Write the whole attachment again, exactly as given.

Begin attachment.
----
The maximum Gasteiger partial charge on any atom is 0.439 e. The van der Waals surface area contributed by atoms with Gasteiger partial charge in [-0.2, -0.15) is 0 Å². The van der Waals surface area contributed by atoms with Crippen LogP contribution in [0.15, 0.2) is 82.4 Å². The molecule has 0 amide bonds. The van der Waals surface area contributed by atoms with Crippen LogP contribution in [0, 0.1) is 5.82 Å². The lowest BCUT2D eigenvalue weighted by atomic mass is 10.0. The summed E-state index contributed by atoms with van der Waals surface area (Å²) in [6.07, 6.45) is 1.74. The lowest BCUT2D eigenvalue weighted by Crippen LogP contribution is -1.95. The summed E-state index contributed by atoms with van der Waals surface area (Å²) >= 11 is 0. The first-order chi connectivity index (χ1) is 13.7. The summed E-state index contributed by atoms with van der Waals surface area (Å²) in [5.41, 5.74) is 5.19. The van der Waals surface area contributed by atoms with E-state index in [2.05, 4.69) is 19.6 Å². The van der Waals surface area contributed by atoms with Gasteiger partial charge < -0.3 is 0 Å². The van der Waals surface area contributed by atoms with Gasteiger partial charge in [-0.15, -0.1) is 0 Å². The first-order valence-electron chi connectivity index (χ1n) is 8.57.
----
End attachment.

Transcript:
The maximum Gasteiger partial charge on any atom is 0.439 e. The van der Waals surface area contributed by atoms with Gasteiger partial charge in [-0.2, -0.15) is 0 Å². The van der Waals surface area contributed by atoms with Crippen LogP contribution in [0.15, 0.2) is 82.4 Å². The molecule has 0 amide bonds. The van der Waals surface area contributed by atoms with Crippen LogP contribution in [0, 0.1) is 5.82 Å². The lowest BCUT2D eigenvalue weighted by atomic mass is 10.0. The summed E-state index contributed by atoms with van der Waals surface area (Å²) in [6.07, 6.45) is 1.74. The lowest BCUT2D eigenvalue weighted by Crippen LogP contribution is -1.95. The summed E-state index contributed by atoms with van der Waals surface area (Å²) >= 11 is 0. The first-order chi connectivity index (χ1) is 13.7. The summed E-state index contributed by atoms with van der Waals surface area (Å²) in [5.41, 5.74) is 5.19. The van der Waals surface area contributed by atoms with E-state index in [2.05, 4.69) is 19.6 Å². The van der Waals surface area contributed by atoms with Gasteiger partial charge < -0.3 is 0 Å². The van der Waals surface area contributed by atoms with Gasteiger partial charge in [-0.15, -0.1) is 0 Å². The first-order valence-electron chi connectivity index (χ1n) is 8.57.